How to bridge the graphics language gap

Even those with chart literacy can struggle to present complex information to non-expert audiences

The world today is full of graphics as well as words. Charts, maps and diagrams are ubiquitous, from social media to the boardroom. This makes an ability to interpret and critique them an important part of modern citizenship. So when do we acquire chart literacy? There is plenty of evidence that many people never do.

Analysis from Pew Research Center suggests that, overall, only 63 per cent of American adults can correctly interpret a scatter plot, a relatively common type of chart for showing the relationship between two variables. The figure was higher (79 per cent) for college graduates, but only half of those with a high school education or less could read the chart correctly.


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The Chart Doctor

So it may be tempting to exclude charts such as scatter plots from the common vocabulary of newspapers, business reports and presentations — after all, would we regularly use a word that only two in three people understand? But the truth is such charts can succinctly illustrate complex stories in a way words alone cannot. For example, this scatter plot relating to the referendum on EU membership, by John Burn-Murdoch, is the top-performing tweet of all 24,000 published by the Financial Times this year.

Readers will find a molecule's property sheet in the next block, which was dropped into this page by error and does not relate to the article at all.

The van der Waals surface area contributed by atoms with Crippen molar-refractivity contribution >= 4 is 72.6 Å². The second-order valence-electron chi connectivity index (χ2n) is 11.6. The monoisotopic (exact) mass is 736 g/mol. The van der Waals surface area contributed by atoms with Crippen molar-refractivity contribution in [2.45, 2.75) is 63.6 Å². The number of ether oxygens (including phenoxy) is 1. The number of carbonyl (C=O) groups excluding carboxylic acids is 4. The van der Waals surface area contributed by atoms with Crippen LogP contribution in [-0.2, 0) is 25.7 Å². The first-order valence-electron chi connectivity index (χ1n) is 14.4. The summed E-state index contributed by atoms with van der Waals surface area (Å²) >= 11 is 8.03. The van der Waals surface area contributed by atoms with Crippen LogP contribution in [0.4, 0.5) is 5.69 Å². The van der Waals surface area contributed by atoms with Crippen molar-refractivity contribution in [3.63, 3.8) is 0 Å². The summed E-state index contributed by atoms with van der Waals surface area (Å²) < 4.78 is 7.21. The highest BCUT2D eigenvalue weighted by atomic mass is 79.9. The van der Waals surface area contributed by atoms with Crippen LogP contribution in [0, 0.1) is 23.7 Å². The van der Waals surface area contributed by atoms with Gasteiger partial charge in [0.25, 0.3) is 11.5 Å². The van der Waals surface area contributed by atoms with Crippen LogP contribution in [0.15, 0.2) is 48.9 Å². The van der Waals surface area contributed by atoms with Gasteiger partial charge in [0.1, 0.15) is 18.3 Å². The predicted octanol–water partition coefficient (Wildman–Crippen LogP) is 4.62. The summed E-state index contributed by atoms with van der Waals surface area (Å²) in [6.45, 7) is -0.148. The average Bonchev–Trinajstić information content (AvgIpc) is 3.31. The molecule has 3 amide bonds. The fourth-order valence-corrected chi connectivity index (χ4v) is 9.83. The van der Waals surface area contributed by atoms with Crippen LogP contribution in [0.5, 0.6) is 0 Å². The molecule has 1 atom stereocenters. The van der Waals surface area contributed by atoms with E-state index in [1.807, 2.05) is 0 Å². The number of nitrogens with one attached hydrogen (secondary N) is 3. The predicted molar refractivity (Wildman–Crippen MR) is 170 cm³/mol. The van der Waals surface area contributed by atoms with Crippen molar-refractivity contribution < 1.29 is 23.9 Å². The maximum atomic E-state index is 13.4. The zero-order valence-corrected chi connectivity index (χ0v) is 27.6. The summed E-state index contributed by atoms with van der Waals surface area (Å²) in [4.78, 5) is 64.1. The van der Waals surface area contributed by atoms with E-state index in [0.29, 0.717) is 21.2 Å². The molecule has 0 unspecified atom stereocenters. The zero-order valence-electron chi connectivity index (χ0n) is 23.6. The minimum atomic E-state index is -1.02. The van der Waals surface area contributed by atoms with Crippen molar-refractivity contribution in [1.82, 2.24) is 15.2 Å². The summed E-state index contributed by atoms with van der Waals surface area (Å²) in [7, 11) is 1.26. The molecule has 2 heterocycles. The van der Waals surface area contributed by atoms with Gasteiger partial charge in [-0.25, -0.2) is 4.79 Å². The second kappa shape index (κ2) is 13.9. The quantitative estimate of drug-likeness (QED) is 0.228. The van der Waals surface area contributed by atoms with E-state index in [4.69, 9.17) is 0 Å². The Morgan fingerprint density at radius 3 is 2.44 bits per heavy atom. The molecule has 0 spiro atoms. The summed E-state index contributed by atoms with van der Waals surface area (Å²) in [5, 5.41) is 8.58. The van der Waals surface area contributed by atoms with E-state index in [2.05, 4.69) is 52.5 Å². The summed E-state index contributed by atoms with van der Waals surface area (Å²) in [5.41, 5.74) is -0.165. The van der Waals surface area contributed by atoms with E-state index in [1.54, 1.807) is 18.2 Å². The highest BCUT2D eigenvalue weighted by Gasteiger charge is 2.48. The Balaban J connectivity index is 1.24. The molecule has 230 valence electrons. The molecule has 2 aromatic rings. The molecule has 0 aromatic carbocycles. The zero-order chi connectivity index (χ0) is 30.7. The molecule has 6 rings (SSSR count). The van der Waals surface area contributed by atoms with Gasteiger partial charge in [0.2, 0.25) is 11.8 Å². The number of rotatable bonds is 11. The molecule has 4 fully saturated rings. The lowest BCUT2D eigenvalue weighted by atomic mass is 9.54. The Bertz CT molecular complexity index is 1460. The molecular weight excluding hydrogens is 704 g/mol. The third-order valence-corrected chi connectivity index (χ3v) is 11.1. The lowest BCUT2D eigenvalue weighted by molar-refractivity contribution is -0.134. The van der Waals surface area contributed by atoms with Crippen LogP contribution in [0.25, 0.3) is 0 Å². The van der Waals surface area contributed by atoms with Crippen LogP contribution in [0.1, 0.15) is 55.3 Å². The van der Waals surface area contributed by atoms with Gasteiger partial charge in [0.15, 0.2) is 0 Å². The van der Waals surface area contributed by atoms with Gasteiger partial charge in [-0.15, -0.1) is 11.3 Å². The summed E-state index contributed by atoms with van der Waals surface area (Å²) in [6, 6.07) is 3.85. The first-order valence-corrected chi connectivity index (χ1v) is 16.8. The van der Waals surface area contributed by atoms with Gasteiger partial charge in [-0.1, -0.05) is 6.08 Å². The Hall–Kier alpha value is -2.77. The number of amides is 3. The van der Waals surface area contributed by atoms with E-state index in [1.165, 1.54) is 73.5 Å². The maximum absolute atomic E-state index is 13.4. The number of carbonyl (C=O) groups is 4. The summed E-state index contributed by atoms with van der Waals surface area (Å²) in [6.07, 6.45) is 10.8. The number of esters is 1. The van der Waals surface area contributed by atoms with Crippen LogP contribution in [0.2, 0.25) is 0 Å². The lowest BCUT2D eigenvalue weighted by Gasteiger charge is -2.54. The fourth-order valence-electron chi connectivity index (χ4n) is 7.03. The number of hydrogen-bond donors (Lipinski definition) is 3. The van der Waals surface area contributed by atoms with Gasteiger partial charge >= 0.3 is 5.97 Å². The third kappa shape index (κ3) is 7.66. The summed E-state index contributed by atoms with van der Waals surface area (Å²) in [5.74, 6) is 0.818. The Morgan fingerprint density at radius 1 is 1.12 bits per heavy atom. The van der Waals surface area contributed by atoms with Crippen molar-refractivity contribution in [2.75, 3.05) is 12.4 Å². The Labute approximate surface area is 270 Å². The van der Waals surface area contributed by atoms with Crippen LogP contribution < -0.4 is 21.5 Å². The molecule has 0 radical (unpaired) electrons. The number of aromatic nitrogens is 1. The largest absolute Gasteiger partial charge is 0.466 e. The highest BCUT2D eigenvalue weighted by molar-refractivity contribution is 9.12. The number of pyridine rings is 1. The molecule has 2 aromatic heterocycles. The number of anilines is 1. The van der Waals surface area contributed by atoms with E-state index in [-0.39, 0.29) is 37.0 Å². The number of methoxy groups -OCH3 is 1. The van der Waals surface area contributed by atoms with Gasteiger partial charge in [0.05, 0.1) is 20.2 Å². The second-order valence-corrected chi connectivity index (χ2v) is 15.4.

As the Pew research suggests, education is important. In most countries, while students of particular subjects — for example, economics, mathematics or science — may spend time developing chart-making and chart-reading skills, there is no educational strategy for ensuring everyone does.

Even many of those who develop chart literacy suffer an inverse problem: most of the professional statisticians and economists I have worked with have never received any formal academic training on how to present complex information to non-expert audiences. Entire organisations can suffer from this two-way skills gap: researchers and policy analysts often find it difficult to communicate effectively with leaders, even if they are in acute need of support.

Jon Schwabish is one person who appreciates more than most how hard it is to bring together the data-savvy and the chart-blind. As a career economist (he has a bachelors degree, masters and PhD in Economics), Mr Schwabish was working at the Congressional Budget Office in Washington in 2010 when he attended a session by the guru of information graphics Edward Tufte. Inspired by the workshop, Mr Schwabish says he saw an opportunity to extend his role at CBO as technical reviewer of research documents into broader areas of presentation and communication.

Scatter plot chart of Brexit results

“The quality of the research work in the CBO was super high. But, as an arbiter for Congress, it didn’t seem right that we were not getting the same level of attention for this work [as other DC-based think-tanks],” Mr Schwabish says. So he started to work on improving the presentation of CBO analysis.

Douglas Elmendorf, director of CBO at the time, was “very supportive”, Mr Schwabish says, and the work acquired momentum. The impact of transforming technical 70-page documents into shorter, focused, visually led pieces was remarkable, even resulting in infographics being used in Congress during budget debates.